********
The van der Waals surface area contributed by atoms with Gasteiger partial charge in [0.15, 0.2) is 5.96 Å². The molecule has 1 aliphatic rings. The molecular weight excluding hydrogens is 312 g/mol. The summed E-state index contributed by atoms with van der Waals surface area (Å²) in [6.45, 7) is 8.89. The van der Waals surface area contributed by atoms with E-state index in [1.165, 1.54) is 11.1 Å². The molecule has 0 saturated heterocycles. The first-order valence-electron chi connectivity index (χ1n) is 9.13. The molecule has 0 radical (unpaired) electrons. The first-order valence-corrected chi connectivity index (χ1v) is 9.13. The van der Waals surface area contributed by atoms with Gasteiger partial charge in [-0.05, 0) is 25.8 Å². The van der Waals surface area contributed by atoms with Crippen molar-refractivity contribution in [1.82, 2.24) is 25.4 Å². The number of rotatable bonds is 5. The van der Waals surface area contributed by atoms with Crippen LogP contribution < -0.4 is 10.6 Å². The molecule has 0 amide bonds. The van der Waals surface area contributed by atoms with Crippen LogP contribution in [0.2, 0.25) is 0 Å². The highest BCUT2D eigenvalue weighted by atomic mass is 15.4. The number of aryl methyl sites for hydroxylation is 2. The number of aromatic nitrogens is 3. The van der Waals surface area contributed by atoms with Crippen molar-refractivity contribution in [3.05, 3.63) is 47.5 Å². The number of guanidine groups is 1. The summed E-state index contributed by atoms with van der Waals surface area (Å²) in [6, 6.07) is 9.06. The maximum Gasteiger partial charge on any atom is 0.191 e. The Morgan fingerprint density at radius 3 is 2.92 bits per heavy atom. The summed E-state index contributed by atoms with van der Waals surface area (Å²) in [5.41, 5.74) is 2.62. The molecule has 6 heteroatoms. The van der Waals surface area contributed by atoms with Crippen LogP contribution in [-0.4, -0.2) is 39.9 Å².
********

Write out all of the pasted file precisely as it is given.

The van der Waals surface area contributed by atoms with Gasteiger partial charge in [0.15, 0.2) is 5.96 Å². The molecule has 1 aliphatic rings. The molecular weight excluding hydrogens is 312 g/mol. The summed E-state index contributed by atoms with van der Waals surface area (Å²) in [6.45, 7) is 8.89. The van der Waals surface area contributed by atoms with E-state index in [1.165, 1.54) is 11.1 Å². The molecule has 0 saturated heterocycles. The first-order valence-electron chi connectivity index (χ1n) is 9.13. The molecule has 0 radical (unpaired) electrons. The first-order valence-corrected chi connectivity index (χ1v) is 9.13. The van der Waals surface area contributed by atoms with Gasteiger partial charge in [-0.05, 0) is 25.8 Å². The van der Waals surface area contributed by atoms with Crippen molar-refractivity contribution in [1.82, 2.24) is 25.4 Å². The number of rotatable bonds is 5. The van der Waals surface area contributed by atoms with Crippen LogP contribution < -0.4 is 10.6 Å². The molecule has 0 amide bonds. The van der Waals surface area contributed by atoms with Crippen LogP contribution in [0.2, 0.25) is 0 Å². The highest BCUT2D eigenvalue weighted by atomic mass is 15.4. The number of aryl methyl sites for hydroxylation is 2. The number of aromatic nitrogens is 3. The van der Waals surface area contributed by atoms with Crippen molar-refractivity contribution in [3.05, 3.63) is 47.5 Å². The number of guanidine groups is 1. The summed E-state index contributed by atoms with van der Waals surface area (Å²) in [6, 6.07) is 9.06. The maximum Gasteiger partial charge on any atom is 0.191 e. The Morgan fingerprint density at radius 3 is 2.92 bits per heavy atom. The summed E-state index contributed by atoms with van der Waals surface area (Å²) in [5.41, 5.74) is 2.62. The molecule has 6 heteroatoms. The van der Waals surface area contributed by atoms with Crippen LogP contribution in [-0.4, -0.2) is 39.9 Å².